RIM's email-less PlayBook gets tough reviews
By Alastair Sharp and Liana Baker
TORONTO/NEW YORK (Reuters) - RIM's PlayBook tablet bombed with influential technology reviewers who called the iPad competitor a rushed job that won't even provide RIM's vaunted email service unless it's hooked up to a BlackBerry.
The poor initial response to a device the company hopes will get it onboard the tablet computing explosion overshadowed a splashy coming-out party in New York Thursday evening, where co-CEOs Jim Balsillie and Mike Lazaridis drummed up the gadget's attractiveness with corporate users.
There was little mention of the stinging reviews only hours before.
"RIM has just shipped a BlackBerry product that cannot do email. It must be skating season in hell," New York Times' David Pogue wrote in a review published on Thursday.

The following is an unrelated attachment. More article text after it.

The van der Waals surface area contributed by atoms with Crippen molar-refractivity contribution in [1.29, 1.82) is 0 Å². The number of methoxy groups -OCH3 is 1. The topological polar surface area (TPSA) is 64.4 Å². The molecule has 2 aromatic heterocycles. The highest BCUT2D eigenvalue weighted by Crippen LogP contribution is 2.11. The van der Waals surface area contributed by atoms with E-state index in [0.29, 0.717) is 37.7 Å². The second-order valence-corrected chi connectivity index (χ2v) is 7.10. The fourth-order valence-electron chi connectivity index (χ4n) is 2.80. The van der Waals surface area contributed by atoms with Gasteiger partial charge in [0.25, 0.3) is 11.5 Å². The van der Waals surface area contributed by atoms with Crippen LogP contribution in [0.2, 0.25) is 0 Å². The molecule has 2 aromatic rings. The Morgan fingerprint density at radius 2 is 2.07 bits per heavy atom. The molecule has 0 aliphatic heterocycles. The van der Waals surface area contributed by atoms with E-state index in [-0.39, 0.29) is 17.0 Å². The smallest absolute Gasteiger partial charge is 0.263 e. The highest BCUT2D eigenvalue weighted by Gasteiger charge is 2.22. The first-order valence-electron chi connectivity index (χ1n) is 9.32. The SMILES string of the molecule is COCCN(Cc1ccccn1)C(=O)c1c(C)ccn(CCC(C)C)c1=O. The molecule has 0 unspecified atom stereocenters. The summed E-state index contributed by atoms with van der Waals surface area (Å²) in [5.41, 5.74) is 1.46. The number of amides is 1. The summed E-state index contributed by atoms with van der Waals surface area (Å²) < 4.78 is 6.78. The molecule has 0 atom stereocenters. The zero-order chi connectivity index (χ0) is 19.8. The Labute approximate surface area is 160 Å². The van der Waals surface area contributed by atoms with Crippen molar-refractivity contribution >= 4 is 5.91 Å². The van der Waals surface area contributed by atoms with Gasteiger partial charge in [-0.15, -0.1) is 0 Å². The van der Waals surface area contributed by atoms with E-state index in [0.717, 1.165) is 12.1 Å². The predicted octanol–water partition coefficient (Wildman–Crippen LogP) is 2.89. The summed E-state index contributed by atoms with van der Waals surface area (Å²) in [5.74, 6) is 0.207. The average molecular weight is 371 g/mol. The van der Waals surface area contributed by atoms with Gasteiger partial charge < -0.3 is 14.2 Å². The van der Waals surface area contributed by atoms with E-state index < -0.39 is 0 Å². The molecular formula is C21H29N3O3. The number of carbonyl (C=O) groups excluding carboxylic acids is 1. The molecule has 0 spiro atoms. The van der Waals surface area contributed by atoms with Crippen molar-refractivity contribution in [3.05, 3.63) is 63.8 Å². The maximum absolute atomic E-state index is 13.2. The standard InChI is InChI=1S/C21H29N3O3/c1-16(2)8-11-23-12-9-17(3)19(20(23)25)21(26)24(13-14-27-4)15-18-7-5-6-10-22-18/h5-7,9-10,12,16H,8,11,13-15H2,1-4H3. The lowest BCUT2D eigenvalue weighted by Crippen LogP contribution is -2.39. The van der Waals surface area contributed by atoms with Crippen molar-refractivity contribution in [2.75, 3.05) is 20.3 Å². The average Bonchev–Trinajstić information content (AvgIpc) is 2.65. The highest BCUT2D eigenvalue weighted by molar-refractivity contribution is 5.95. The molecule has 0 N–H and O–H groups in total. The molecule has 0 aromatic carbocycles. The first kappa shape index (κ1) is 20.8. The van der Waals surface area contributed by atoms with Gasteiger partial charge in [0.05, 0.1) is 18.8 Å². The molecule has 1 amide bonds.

Research In Motion built its reputation on a BlackBerry email service that it says is so secure that it can't bow to government requests to tap messages, winning high-profile customers in business, defense and politics before branching out to a wider consumer market.
But the PlayBook, which hits North American store shelves on Tuesday, offers that secure service only in tandem with a BlackBerry. RIM says secure email and other key services will come later, not at launch.
"I got the strong impression RIM is scrambling to get the product to market," Walt Mossberg, the widely followed business and consumer technology critic, wrote in a Wall Street Journal article headlined "PlayBook: a tablet with a case of codependency."
The pessimism of the reviews seemed to hit RIM's often volatile shares, which fell 1.7 percent to $53.92 on the Nasdaq on Thursday, the lowest closing price since Oct 25. It fell a further 1.1 percent in after-hours trading. Continued...